>> sarah palin was whatever she needed to be to get attention and applause and money. she was an entertain. and she was antithetical to everything john mccain believed about politics. >> thank you and god bless america. >> john mccain ushered an insurgent, somebody coming in from the outside, literally from alaska, and then also in every other way in terms of her background and her regard forin elititutions. >> but this governor, fromal ka, she's something else. >> sarah palin has completely transford republican party and the next presidency. >> boy, were you right about this one. did you know how great she is? she's unbelievable. >> narrator: mccain stood by as palin connted to the party's base in a way he never could. >> i kidded john about constantly. one day a week, they campaigned together. and he would always double his crowds when she was there. she had tremendous appeal amongo thervative grassroots.
>> narrator: and among the campgn's grassroots supporters, the anger was iniling over. >> i remember gog to john mccain rallies in 2008 and for the first time having members of the crowd start to throw things at reporters, you know? that was new. there was so much anger that members in the mccain audience wanted to throw it somewhere. >> narrator: much of the anger was directed at mccain's opponent, barack obama. >> one thing that was observable and yet ignored was the degree to which there was real hostility ward barack obama on the right. a terrorist, don't you know that? >> obama's a muslim. he's a terrorist himself. >> narrator: he saw theit hostily firsthand. >> i can't trust obama. i have read about him, and he's not... he's not... he's a... he is an arab, he is not a...am >> no, ma'no, ma'am.
no, ma'am, no, ma'am. he's a... he's a decent family man, citizen, that i just happen to have disagreements with.ra >> nr: mccain wouldn't take advantage of racial prejudice.y >> td a rule in the mccain campaign that if you... if there was any hint that. that the mccain campaign was going to use racial animus against barack obama, you would have been fired and banned fromn republolitics. it was a red line that was never ossed in 2008. >> my wife and i are expecting our first child, april 2, next year-- thank you- and, frankly, we're scared. we're scared of an obama presidency. >> narrato mccain tried to reassure his supporters... >> i have to tell you, i have to tell you, he is a dece person, and a person that you do not have to be scared as president of the united states. (crowd boos) no i just... i just...k.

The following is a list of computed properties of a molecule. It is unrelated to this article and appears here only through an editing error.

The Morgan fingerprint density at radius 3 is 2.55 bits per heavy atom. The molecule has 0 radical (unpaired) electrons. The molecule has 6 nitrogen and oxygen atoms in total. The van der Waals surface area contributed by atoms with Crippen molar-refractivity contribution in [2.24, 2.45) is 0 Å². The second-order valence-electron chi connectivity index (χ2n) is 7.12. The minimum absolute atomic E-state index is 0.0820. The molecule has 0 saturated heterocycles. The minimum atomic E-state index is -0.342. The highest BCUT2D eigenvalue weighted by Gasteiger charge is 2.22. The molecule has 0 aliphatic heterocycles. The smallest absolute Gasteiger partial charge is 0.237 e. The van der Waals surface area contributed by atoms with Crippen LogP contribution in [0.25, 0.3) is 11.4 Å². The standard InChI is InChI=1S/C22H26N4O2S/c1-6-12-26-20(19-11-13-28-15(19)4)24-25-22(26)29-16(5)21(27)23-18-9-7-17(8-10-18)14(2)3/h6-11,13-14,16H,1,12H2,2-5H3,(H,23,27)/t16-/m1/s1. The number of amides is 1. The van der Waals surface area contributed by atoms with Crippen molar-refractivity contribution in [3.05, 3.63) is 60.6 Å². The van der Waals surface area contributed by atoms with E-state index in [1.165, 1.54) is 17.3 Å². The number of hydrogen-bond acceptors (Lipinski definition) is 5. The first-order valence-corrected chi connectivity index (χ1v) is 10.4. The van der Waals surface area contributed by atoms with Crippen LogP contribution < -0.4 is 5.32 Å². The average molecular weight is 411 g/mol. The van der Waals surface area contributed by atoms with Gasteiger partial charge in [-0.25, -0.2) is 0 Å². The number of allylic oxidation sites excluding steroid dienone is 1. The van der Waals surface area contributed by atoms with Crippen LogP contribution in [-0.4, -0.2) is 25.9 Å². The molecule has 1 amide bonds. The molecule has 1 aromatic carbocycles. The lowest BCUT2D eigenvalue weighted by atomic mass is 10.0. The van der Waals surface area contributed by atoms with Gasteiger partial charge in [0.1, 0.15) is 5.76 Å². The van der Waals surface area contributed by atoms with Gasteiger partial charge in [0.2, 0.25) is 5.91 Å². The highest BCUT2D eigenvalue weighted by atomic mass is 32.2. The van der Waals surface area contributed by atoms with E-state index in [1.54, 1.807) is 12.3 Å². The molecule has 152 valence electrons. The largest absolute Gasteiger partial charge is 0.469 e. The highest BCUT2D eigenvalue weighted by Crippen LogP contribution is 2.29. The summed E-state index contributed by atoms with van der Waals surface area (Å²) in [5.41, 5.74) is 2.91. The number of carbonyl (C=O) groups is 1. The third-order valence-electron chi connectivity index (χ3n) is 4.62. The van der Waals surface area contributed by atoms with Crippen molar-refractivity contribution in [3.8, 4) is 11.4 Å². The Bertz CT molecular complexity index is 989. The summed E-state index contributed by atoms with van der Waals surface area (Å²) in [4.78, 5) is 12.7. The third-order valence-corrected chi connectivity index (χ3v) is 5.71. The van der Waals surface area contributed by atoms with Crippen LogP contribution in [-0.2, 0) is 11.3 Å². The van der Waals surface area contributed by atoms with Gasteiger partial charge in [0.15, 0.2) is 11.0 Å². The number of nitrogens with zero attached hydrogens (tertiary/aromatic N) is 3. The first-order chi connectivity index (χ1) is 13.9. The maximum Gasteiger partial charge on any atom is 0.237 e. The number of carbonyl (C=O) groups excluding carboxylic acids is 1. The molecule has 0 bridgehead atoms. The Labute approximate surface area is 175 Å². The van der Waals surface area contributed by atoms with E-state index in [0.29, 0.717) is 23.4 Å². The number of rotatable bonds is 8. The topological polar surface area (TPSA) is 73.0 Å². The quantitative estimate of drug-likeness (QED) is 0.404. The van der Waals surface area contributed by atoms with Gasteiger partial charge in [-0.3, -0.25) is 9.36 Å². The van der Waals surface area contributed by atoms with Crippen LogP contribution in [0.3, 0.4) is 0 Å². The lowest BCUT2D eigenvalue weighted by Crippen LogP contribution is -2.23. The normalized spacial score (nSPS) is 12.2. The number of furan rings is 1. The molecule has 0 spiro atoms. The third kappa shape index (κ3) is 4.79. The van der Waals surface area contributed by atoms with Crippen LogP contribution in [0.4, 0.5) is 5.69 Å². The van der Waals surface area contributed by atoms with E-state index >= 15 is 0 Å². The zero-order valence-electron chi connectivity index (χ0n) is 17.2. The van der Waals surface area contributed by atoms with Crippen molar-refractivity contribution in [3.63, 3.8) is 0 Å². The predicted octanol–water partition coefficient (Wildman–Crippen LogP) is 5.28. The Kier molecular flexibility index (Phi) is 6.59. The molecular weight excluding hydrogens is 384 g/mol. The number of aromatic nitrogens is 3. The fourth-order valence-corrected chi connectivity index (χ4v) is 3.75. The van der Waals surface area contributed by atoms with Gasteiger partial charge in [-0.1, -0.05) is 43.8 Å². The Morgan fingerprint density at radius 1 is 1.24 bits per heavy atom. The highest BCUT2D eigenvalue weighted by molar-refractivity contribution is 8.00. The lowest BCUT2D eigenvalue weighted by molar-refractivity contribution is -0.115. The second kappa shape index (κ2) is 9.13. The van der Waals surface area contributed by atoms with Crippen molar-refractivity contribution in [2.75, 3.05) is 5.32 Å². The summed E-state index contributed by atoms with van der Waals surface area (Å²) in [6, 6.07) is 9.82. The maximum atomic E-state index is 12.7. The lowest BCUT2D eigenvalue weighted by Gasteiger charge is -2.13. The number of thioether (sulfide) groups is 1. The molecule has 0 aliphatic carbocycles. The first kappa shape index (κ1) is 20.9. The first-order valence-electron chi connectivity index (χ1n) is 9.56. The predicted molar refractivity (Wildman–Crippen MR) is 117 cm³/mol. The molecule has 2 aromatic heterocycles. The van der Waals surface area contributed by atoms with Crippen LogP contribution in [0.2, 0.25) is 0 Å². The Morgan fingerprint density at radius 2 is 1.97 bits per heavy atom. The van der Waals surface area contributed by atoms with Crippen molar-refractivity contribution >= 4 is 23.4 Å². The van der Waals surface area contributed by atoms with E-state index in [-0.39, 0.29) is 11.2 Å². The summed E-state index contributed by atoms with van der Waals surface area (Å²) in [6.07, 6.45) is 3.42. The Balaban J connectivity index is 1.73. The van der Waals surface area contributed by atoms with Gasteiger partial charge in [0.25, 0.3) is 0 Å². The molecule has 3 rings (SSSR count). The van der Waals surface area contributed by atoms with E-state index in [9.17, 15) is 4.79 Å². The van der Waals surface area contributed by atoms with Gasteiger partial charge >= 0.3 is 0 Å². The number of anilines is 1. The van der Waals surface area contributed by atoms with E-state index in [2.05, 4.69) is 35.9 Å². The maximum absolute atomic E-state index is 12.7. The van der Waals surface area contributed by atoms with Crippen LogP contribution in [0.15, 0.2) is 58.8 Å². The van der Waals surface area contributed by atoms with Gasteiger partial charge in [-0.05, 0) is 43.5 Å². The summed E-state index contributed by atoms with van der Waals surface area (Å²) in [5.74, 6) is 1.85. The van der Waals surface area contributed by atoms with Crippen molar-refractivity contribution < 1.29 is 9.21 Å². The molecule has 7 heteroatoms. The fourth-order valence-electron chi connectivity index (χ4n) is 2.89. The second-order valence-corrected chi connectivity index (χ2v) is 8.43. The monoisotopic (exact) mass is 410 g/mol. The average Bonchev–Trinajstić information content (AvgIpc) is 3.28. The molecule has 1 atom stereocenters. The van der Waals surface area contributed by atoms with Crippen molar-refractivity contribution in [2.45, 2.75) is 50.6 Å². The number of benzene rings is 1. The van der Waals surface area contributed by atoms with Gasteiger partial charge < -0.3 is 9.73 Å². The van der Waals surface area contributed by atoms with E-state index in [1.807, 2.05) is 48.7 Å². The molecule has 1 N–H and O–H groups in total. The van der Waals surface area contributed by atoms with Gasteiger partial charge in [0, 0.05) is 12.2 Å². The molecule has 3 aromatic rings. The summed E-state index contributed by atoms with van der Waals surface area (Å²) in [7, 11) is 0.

now, loo (booing) if i didn't think... i>> he doesn't want to plo that, and yet he has picked somebody as a vice president who encourages that kind of politics. so he has both tapped into this force that she is, at that point, and is wary owhat he has got himself into. >> barack obama is projected to the next president... >> senator barack obama of illinois... >> nartor: when john mccain's quest for the presidency ended, on the conservative airwaves, they blamed him. >> this campaign never had a prayer and everybody knew it from the g-go. john mccain is a disaster. a complete, unmitigated disaster. >> the mccain campaign was one of the biggest, ridiculous disasters in the history of campaigns.il >> a little ago, i had the honor of calling senator barack obama to congratulate him... (crowd booing) please. to conatulate him on being elected the next president of the untry that we both love.